Breathe out. It’s over.
You’ve put your best foot forward and hopefully not in your mouth. It’s that massive relief that comes with getting to the end of the job interview.
Already your dry mouth is in need of a pint, your mind is spending the salary on junk from Amazon and you’re working out who in the office is best for a Christmas party fling…
“Do you have any questions for us?”
Shit. I thought it was over? You’re not satisfied with all the nail biting, sweating and nervous trembling I’ve been through from seeing the job, applying, Skype interview and now sat in front of HR and your (hopefully) future manager? You want to torture me with one more opportunity to screw up?
Hopefully you don’t say that bit out loud. Here’s the thing with ‘questions for the interviewer’', they can actually really help you. Regardless of how good or bad the interview was, this is a time to shine and take control of the situation.
We’re not gonna make you scroll forever, here’s a handful of “flip the script” questions you SHOULD be asking in every interview, whether they invite you to or not.
So I’m gonna go out on a limb here and say that your A1 motivation for this job is money, right?
So let’s not tiptoe around the subject like we don’t care about it. We do. We come to work for money.
You can’t fill up your car with “great office atmosphere”. Good luck booking a trip to Vegas with “career progression”. Here’s what you want to know:
1 - What is the fixed salary?
2 - Are there any bonuses and/or commissions to be expected?
3 - If the answer to 2 is no, is it negotiable?
4 - When are performance/salary reviews?
Obviously, you don’t storm into the interview and demand to see the CEO’s bank statements or submitting your taxi fare for expenses. However you do want to cover the topic and make sure you’re happy with the answers and you know what you’re getting. This way you start on the right footing, everyone knows where they stand and you can get on with kicking ass at the job.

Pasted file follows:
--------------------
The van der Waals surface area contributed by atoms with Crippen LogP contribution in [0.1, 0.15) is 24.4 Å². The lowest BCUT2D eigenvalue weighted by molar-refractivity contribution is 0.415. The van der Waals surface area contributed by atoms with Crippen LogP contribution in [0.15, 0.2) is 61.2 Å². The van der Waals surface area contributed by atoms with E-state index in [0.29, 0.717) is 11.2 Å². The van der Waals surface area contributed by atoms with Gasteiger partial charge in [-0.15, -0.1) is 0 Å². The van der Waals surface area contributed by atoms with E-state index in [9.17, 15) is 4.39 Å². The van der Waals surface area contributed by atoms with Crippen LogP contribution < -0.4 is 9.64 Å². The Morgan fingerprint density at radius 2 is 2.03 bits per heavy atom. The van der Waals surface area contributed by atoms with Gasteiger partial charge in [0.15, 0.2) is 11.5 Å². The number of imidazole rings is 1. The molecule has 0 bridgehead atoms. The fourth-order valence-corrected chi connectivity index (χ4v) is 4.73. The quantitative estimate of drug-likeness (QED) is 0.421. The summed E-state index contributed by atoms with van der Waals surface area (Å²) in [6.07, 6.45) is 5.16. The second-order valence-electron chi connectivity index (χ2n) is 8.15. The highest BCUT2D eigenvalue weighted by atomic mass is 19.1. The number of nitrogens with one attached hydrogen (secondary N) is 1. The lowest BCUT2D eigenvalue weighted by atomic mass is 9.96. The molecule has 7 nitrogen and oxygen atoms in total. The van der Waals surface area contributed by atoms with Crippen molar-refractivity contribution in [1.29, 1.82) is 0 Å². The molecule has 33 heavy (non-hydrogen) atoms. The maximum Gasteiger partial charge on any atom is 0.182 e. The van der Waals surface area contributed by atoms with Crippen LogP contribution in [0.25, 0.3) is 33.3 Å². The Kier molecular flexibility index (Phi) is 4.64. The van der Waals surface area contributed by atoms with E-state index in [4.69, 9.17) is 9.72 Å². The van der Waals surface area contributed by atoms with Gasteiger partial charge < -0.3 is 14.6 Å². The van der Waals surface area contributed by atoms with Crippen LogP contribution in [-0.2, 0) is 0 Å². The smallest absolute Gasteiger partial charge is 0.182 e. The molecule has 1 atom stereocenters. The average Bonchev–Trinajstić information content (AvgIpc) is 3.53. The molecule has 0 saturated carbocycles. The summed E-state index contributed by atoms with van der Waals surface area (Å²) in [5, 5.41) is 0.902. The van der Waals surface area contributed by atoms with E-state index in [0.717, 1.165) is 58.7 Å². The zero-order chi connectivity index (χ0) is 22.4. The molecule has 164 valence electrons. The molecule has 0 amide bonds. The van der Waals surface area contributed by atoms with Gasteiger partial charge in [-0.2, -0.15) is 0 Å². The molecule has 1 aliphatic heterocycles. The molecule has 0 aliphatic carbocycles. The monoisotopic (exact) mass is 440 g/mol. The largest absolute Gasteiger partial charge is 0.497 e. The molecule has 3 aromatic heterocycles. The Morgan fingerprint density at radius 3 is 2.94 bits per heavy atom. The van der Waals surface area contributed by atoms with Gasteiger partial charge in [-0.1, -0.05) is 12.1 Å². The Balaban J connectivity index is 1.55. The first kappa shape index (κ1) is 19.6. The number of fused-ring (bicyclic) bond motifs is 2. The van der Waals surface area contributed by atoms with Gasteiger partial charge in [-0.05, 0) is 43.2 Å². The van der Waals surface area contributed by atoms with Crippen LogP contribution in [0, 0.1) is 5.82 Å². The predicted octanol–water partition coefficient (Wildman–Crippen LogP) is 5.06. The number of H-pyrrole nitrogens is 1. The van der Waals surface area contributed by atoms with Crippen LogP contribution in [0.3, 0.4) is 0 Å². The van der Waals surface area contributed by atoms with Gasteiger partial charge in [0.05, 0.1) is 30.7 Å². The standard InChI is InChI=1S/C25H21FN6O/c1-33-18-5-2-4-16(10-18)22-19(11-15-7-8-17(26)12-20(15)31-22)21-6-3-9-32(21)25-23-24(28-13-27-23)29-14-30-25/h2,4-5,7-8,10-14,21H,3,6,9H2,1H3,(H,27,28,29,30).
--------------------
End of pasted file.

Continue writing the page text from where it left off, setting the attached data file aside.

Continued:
One complaint we hear all the time is that the job wasn’t what it seemed. You interviewed as a customer service rep and next thing you’re taking care of travel arrangements, preparing meeting rooms, training new staff, making coffee and washing the company football team kits.
If you take a job, you should know exactly what it entails, because as soon as your manager starts piling extra responsibility on you, this should mean you’re paid accordingly.
So many people I speak to complain that they’re working their ass off doing things that aren’t their responsibility. Who’s fault is that?
Can you blame a manager for delegating extra responsibility to you? Or should you blame yourself for saying yes to too many extra tasks and not being paid more for it?
So here’s a few pointers for questions to prevent this from happening and make clear what your role and responsibilities are. Just to be clear, this isn’t advice to just do your job, screw the world and be in the elevator by 4:59pm. We completely recommend being a team player and helping out but don’t get walked over. Here’s how:
1 - What would be my daily/weekly/monthly/annually responsibilities and are these fixed?
2 - Are there any other projects or duties you’d expect me to take on?
3 - Assuming I am meeting expectations and fulfilling my responsibilities, would there be reviews on my salary and workload regularly?
4 - Would there be any overspill from other departments that I’d usually be required to help with?
Making the mad sprint to the bus stop while still fixing your tie with toothpaste dribbling down your chin and a half eaten piece of toast in hand is not the best way to start the day.
If you’re going to start working somewhere, you need to factor in your commute.
Here’s an example to get you thinking: